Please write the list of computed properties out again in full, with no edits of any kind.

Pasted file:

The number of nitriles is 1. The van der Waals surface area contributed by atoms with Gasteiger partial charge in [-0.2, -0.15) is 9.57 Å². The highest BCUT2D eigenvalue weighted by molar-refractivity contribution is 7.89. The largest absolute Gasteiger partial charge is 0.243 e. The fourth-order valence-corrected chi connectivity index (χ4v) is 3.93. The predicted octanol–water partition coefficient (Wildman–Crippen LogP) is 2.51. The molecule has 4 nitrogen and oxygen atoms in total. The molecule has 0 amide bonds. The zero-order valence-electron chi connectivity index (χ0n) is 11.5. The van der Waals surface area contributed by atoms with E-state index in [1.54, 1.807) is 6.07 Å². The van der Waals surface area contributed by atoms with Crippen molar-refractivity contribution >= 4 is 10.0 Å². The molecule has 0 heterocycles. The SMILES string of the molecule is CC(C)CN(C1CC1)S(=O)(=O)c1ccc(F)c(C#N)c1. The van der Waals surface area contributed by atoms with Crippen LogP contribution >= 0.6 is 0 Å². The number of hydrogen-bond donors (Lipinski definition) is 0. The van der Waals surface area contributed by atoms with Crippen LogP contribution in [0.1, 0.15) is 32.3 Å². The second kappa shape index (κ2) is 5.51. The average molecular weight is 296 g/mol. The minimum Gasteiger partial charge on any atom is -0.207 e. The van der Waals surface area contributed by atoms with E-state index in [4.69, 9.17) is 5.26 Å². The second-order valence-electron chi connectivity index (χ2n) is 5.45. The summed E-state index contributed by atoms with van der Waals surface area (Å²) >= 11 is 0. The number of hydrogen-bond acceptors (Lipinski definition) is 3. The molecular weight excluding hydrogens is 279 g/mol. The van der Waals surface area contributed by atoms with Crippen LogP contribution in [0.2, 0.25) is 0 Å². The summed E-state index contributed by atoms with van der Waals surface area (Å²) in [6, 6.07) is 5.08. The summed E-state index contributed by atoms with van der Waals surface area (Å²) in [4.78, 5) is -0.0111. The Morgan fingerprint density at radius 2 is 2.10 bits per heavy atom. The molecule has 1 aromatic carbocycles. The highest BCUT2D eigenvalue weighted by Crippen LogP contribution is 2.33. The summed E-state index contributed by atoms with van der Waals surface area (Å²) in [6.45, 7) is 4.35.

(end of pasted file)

The number of nitriles is 1. The van der Waals surface area contributed by atoms with Gasteiger partial charge in [-0.2, -0.15) is 9.57 Å². The highest BCUT2D eigenvalue weighted by molar-refractivity contribution is 7.89. The largest absolute Gasteiger partial charge is 0.243 e. The fourth-order valence-corrected chi connectivity index (χ4v) is 3.93. The predicted octanol–water partition coefficient (Wildman–Crippen LogP) is 2.51. The molecule has 4 nitrogen and oxygen atoms in total. The molecule has 0 amide bonds. The zero-order valence-electron chi connectivity index (χ0n) is 11.5. The van der Waals surface area contributed by atoms with E-state index in [1.54, 1.807) is 6.07 Å². The van der Waals surface area contributed by atoms with Crippen molar-refractivity contribution >= 4 is 10.0 Å². The molecule has 0 heterocycles. The SMILES string of the molecule is CC(C)CN(C1CC1)S(=O)(=O)c1ccc(F)c(C#N)c1. The van der Waals surface area contributed by atoms with Crippen LogP contribution >= 0.6 is 0 Å². The number of hydrogen-bond donors (Lipinski definition) is 0. The van der Waals surface area contributed by atoms with Crippen LogP contribution in [0.1, 0.15) is 32.3 Å². The second kappa shape index (κ2) is 5.51. The average molecular weight is 296 g/mol. The minimum Gasteiger partial charge on any atom is -0.207 e. The van der Waals surface area contributed by atoms with E-state index in [4.69, 9.17) is 5.26 Å². The second-order valence-electron chi connectivity index (χ2n) is 5.45. The summed E-state index contributed by atoms with van der Waals surface area (Å²) >= 11 is 0. The number of hydrogen-bond acceptors (Lipinski definition) is 3. The molecular weight excluding hydrogens is 279 g/mol. The van der Waals surface area contributed by atoms with Crippen LogP contribution in [0.2, 0.25) is 0 Å². The summed E-state index contributed by atoms with van der Waals surface area (Å²) in [6, 6.07) is 5.08. The summed E-state index contributed by atoms with van der Waals surface area (Å²) in [4.78, 5) is -0.0111. The Morgan fingerprint density at radius 2 is 2.10 bits per heavy atom. The molecule has 1 aromatic carbocycles. The highest BCUT2D eigenvalue weighted by Crippen LogP contribution is 2.33. The summed E-state index contributed by atoms with van der Waals surface area (Å²) in [6.45, 7) is 4.35.